|JOHN CHARLES GILLE,
GLYNN BOOHER, Warden
GLYNN BOOHER, Warden,
"A habeas corpus petition is moot when it no longer presents a case or controversy under Article III, § 2, of the Constitution." Aragon v. Shanks, 144 F.3d 690, 691 (10th Cir. 1998). This requirement means that the plaintiff must have suffered an actual injury which can "'be redressed by a favorable judicial decision.'" Spencer v. Kemna, 523 U.S. 1, 7 (1998) (citation omitted). Mr. Gille complains that the ODOC's actions improperly lengthened his term of incarceration. However, because he has now been released, his incarceration "cannot be undone." Id. at 7-8. This habeas petition can only be maintained if Mr. Gille is subject to continuing collateral consequences attributable to the ODOC's failure to keep him at a higher earned credit level. Id. We are not aware of, and Mr. Gille has failed to allege, any continuing consequences of the ODOC's action.
Mr. Gille recognizes that a writ of habeas cannot be issued because he is no longer in custody. Aplt. Br. at 22. His attempt to raise the rights of currently confined inmates is unavailing because "he is without standing to sue for the benefit of others." Birch v. Quinlan, No. 93-3220, 1993 WL 496918, at **1 (10th Cir. Dec. 3, 1993) (dismissing as moot habeas petition in which released inmate attempted to protect other prisoners from alleged wrongs). Mr. Gille also claims that he "deserves to have his denial of statutory earned credits declared illegal, and be awarded damages to the degree this court is able to do so, including costs of this action." Aplt. Br. at 22. We can not render what amounts to an advisory opinion regarding the legality of the ODOC's actions.(1) Moreover, monetary damages are not recoverable in a habeas action.(2) Accordingly, we deny a certificate of appealability. See Montez v. McKinna, 208 F.3d 862, 867 (10th Cir. 2000).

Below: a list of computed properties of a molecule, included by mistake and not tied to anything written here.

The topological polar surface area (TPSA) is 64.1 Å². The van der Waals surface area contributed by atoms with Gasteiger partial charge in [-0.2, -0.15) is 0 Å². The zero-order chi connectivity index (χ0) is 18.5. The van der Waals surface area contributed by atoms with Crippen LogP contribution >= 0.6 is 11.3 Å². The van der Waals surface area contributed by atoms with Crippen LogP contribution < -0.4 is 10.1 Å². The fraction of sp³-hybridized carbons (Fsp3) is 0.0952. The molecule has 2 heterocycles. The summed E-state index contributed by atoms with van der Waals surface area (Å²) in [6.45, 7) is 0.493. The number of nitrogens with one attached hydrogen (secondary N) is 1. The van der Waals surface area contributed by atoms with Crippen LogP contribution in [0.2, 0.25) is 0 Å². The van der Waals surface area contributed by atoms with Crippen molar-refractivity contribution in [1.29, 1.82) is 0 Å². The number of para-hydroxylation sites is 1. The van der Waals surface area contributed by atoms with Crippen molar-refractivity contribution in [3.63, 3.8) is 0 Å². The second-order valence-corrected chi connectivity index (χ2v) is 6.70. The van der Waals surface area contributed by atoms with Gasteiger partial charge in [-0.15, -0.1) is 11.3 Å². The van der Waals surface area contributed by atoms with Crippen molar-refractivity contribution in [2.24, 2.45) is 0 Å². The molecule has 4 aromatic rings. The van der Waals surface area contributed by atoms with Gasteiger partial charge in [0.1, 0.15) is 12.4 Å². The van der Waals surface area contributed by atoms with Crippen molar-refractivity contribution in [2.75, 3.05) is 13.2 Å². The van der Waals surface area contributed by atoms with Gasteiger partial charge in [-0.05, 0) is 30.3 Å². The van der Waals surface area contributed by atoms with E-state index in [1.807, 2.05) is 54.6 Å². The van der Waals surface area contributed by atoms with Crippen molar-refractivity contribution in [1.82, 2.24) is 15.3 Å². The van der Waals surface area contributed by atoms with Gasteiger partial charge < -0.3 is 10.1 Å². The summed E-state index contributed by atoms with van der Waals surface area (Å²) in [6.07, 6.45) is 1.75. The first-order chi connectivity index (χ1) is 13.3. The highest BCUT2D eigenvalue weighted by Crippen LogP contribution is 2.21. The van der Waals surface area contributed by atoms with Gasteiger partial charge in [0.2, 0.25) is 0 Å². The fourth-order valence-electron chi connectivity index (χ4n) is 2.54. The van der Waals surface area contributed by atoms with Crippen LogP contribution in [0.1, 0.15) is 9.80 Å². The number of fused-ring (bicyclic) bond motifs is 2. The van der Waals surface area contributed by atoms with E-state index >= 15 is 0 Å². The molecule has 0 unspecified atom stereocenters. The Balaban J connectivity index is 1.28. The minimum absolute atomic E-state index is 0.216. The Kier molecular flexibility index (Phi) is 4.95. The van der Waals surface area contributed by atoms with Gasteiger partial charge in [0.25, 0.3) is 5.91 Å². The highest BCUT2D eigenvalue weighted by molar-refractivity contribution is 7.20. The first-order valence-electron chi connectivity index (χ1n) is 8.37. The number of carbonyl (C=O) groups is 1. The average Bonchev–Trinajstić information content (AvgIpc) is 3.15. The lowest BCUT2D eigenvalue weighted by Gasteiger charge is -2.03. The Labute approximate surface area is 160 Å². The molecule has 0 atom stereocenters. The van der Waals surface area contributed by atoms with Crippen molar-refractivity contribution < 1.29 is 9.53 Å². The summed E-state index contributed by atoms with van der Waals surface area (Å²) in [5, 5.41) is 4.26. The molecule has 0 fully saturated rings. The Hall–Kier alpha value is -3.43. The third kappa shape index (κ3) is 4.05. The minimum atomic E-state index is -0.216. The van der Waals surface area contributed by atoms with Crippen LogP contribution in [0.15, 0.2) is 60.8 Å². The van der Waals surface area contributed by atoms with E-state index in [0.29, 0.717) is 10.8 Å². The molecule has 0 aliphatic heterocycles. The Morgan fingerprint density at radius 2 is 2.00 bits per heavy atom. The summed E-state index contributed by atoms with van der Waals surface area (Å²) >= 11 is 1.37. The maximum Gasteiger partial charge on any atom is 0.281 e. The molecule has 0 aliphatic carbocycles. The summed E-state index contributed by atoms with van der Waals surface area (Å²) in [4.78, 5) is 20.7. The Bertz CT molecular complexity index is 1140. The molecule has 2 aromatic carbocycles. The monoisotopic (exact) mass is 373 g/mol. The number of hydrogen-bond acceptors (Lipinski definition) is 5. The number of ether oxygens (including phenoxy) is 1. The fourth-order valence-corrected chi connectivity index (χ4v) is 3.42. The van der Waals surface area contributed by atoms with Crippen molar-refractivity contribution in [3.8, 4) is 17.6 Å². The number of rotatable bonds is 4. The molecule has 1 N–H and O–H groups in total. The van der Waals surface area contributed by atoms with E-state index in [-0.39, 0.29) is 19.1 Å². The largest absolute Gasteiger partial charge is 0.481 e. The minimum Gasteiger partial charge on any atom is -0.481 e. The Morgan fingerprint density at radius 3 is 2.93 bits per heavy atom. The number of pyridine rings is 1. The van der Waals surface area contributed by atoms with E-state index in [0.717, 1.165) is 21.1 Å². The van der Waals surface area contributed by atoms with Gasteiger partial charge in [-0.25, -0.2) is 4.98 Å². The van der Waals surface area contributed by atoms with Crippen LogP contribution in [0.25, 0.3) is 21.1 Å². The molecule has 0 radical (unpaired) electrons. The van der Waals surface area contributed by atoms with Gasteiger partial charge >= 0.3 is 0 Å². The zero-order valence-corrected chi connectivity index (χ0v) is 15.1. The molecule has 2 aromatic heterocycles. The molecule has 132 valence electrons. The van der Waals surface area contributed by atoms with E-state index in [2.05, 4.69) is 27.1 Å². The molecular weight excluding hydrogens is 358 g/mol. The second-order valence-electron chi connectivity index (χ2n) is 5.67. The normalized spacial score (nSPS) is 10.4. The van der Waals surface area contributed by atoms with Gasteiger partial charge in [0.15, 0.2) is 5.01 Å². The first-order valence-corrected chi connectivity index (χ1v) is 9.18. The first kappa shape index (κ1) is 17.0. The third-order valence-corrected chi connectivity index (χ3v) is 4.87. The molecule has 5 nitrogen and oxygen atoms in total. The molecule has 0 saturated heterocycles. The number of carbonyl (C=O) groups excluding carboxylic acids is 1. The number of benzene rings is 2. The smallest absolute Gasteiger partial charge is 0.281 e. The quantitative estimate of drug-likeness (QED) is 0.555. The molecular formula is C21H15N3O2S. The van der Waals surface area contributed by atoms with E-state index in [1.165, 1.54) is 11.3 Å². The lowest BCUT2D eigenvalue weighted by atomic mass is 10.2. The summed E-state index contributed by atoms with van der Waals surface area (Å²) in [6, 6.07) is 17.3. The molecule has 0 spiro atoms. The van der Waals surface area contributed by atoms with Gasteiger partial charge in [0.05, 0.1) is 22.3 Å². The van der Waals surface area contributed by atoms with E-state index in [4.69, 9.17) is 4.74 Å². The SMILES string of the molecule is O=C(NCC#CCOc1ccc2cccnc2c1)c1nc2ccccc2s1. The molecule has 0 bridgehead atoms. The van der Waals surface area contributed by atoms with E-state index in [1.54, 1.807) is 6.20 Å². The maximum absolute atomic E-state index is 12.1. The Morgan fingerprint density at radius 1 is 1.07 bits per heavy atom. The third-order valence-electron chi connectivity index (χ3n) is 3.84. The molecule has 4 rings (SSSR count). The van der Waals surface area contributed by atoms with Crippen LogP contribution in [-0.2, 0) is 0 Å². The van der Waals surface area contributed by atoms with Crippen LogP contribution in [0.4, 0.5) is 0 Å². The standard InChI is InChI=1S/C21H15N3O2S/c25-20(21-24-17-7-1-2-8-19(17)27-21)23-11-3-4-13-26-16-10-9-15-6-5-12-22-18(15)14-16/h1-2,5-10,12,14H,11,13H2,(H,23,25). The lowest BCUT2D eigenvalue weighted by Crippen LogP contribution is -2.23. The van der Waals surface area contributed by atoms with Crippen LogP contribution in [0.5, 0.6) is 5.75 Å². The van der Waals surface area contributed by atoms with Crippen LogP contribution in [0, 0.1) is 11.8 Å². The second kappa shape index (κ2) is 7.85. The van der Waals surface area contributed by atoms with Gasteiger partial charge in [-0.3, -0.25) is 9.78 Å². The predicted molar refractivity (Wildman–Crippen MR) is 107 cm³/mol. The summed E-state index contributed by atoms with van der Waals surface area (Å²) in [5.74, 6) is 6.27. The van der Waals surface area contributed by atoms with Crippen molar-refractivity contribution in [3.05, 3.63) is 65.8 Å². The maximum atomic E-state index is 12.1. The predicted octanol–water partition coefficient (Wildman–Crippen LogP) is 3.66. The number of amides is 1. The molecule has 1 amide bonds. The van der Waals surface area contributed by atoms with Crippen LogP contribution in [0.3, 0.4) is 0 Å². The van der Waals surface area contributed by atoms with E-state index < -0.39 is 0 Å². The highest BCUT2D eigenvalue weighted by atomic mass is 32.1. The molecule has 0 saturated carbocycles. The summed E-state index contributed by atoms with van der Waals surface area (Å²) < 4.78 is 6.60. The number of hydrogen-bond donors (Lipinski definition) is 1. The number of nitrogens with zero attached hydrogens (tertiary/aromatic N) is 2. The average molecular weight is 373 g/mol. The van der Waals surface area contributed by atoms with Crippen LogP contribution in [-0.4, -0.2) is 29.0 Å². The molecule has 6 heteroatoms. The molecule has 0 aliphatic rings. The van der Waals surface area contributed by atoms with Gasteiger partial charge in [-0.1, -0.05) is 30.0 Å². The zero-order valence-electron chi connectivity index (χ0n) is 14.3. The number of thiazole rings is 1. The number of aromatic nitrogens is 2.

Entered for the Court
Paul J. Kelly, Jr.
*. This order and judgment is not binding precedent, except under the doctrines of law of the case, res judicata, and collateral estoppel. This court generally disfavors the citation of orders and judgments; nevertheless, an order and judgment may be cited under the terms and conditions of 10th Cir. R. 36.3.
**. After examining the briefs and the appellate record, this three-judge panel has determined unanimously that oral argument would not be of material assistance in the determination of this appeal. See Fed. R. App. P. 34(a); 10th Cir. R. 34.1 (G). The cause is therefore ordered submitted without oral argument.
1.We do, however, note in passing that were we to reach the merits of this case, we would summarily affirm for the reasons given by the magistrate and the district court.
2.Mr. Gille filed a motion with the district court to convert his habeas petition into a § 1983 action. The district court denied this motion and Mr. Gille has not appealed that denial. Even if we were to treat this appeal as a § 1983 claim, however, Mr. Gille's claim must fail under Heck v. Humphrey, 512 U.S. 477, 486-87 (1994) ("[I]n order to recover damages for allegedly unconstitutional conviction or imprisonment . . . , a § 1983 plaintiff must prove that the conviction or sentence has been reversed on direct appeal, expunged by executive order, . . ., or called into question by a federal court's issuance of a writ of habeas corpus . . . .").